As the pandemic has spread around the world this year, a new rhetoric about being “tough” on China has unfurled throughout the political conversation in the United States.
On 23 July the US secretary of state, Mike Pompeo, delivered a speech on China at the Richard Nixon library effectively declaring the era of engagement over. “If we want to have a free 21st century, and not the Chinese century of which Xi Jinping dreams, the old paradigm of blind engagement with China simply won’t get it done. We must not continue it and we must not return to it,” Pompeo said.
Pompeo’s speech followed the US administration’s decision to close China’s consulate in Houston after US officials alleged it was part of a Chinese espionage effort. Donald Trump has also revived his reference to Covid-19 as the “China Virus” (over the objections of those who feel the phrase makes Asians and Asian-Americans in the US less safe), and his government is reportedly considering barring Chinese Communist Party members and their families from travelling to the US.
But if Trump wants to be the tough-on-China candidate in the upcoming US election, he will face both competition from the presumptive Democratic nominee, the former vice president Joe Biden, and from the ghostly contradictions of his own track record.
Until recently, Trump sang a different tune towards his Chinese counterpart. In the spring of 2017, when Trump met Xi Jinping, at Mar-a-Lago, Trump’s Florida club, the two shared “the most beautiful piece of chocolate cake you’ve ever seen”. This was according to Trump, who also said that the pair had “great chemistry”.
In 2019, if one believes what the former national security adviser John Bolton wrote in his book, The Room Where It Happened, Trump thought that China’s detention of Uighurs in camps in Xinjiang was “exactly the right thing to do”. Furthermore, this spring Trump himself admitted that the treatment of the Uighur population was not of primary concern, saying that he avoided placing sanctions on China over the issue because the two countries were in the “middle of a trade deal”.
Also in 2019, Trump tweeted on the Hong Kong protests: “I know President Xi of China very well. He is a great leader who very much has the respect of his people. He is also a good man in a ‘tough business.’ I have ZERO doubt that if President Xi wants to quickly and humanely solve the Hong Kong problem, he can do it. Personal meeting?”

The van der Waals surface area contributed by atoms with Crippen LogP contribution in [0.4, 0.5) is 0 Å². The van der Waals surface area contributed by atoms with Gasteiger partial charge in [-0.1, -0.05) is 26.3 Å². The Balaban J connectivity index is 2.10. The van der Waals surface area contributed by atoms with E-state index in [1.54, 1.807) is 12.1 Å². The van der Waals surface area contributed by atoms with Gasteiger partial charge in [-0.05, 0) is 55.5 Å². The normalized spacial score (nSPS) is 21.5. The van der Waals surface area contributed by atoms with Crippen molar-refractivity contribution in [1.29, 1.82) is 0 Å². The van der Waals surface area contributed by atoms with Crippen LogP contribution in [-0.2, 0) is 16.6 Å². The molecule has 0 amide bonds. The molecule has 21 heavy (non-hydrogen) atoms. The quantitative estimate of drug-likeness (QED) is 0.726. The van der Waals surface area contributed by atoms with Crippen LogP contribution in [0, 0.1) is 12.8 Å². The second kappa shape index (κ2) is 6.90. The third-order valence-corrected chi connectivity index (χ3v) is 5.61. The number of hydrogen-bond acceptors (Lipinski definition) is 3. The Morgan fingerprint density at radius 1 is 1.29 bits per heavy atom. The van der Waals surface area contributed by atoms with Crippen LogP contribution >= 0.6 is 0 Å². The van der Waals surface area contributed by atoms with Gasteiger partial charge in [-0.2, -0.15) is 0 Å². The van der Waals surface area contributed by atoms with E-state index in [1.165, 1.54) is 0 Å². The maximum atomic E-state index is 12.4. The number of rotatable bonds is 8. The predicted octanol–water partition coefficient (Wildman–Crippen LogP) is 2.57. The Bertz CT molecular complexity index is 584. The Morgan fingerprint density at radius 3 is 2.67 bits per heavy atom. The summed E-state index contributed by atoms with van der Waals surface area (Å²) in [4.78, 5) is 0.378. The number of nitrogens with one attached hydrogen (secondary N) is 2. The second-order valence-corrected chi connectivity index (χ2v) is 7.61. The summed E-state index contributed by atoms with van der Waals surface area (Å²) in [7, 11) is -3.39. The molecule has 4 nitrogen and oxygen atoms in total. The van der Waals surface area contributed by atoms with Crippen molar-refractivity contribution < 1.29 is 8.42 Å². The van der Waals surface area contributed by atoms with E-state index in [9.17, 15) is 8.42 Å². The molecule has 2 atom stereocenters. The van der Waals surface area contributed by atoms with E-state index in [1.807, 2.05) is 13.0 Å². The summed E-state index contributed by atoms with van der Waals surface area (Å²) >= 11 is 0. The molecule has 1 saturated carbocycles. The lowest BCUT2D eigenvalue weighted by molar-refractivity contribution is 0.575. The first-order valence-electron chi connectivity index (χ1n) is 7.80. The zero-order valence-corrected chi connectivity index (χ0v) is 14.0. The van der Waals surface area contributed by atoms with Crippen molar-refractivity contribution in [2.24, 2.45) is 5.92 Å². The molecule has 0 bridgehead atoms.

As recently as this winter, Trump praised China 15 times for its handling of the coronavirus pandemic.
For Rui Zhong, a programme associate for the Kissinger Institute on China and the United States at the Wilson Center in Washington, DC, Trump’s stance towards China since the pandemic began is primarily a matter of economic and political expediency. “Trump’s toughness on China depends on two things: timing and actors involved,” she wrote in an email.
Trump takes one position when there are tantalising prospects of trade deals and potential benefits to businesses, she wrote. But when the economy is doing poorly and business relations are strained, “then there are fewer losses to cut in imposing additional sanctions, closing down diplomatic channels, and rallying around dissidents – even dissidents that might be an afterthought in better times”, Zhong wrote, pointing to Hong Kong in particular.
Times are currently less good, and it is “especially convenient to blame an existent rival”, concurred Mira Rapp-Hooper, a senior fellow for Asia studies at the Council on Foreign Relations.
Yet if Trump wants to look tough on China, he is entering a crowded field. According to Rapp-Hopper, there is now a bipartisan consensus that the US and China are in a great power rivalry (though also “very little consensus on what that means”).
That consensus includes former Biden. When Barack Obama served as president, the administration stressed cooperation with China over the Pacific Ocean. But the world has changed in many ways since Obama left office, and US-China relations is one such way.
“Biden’s foreign policy proposals combine Trump’s confrontational language with some of the tools he worked on during the Obama administration and some of the international networks he built as [vice president] and as a senator,” Zhong wrote. “He’s had inroads with foreign policy thinkers that advocate for more resilience with allies in the east Asia region.”
Rapp-Hooper agreed that Biden’s vow to work multilaterally, rejoining agreements and institutions, distinguishes his approach from Trump’s. A Biden administration could be expected to “really emphasise the role of American allies in any approach in Europe and Asia — which it’s hard to argue the Trump administration has done”, she said.
“The notion that we could possibly pursue a foreign policy that could dominate every space is product of a bygone era,” Rapp-Hooper said, which means that, if the US is to ensure that the rules of the international game are fair – on the internet, for example, or in international bodies – it cannot work alone.
Though the American tack will change depending on who is elected in November, Zhong suggests that Beijing’s will be largely the same: building up foreign policy and security resources, and making sure that the country’s economic system is “weatherproof”.
“[China’s] negotiation tactics will differ and look at Trump’s personality politics vs a systemic view of a Biden presidency,” Zhong wrote, “but the core goals will be similar.”